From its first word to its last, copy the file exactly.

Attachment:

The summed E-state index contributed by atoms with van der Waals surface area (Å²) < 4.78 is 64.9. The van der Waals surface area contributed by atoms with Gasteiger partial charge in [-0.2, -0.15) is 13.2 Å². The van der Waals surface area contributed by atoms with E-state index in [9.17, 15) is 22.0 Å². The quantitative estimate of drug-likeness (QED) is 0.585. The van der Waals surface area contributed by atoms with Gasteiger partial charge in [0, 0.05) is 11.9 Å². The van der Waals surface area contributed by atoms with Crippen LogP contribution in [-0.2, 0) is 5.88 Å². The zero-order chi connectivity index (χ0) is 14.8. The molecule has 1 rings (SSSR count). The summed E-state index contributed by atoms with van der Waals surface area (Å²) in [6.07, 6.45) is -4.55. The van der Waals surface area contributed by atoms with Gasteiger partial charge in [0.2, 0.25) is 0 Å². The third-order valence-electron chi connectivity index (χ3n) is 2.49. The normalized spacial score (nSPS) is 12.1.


The summed E-state index contributed by atoms with van der Waals surface area (Å²) < 4.78 is 64.9. The van der Waals surface area contributed by atoms with Gasteiger partial charge in [-0.2, -0.15) is 13.2 Å². The van der Waals surface area contributed by atoms with E-state index in [9.17, 15) is 22.0 Å². The quantitative estimate of drug-likeness (QED) is 0.585. The van der Waals surface area contributed by atoms with Gasteiger partial charge in [0, 0.05) is 11.9 Å². The van der Waals surface area contributed by atoms with Crippen LogP contribution in [-0.2, 0) is 5.88 Å². The zero-order chi connectivity index (χ0) is 14.8. The molecule has 1 rings (SSSR count). The summed E-state index contributed by atoms with van der Waals surface area (Å²) in [6.07, 6.45) is -4.55. The van der Waals surface area contributed by atoms with Gasteiger partial charge in [0.2, 0.25) is 0 Å². The third-order valence-electron chi connectivity index (χ3n) is 2.49. The normalized spacial score (nSPS) is 12.1.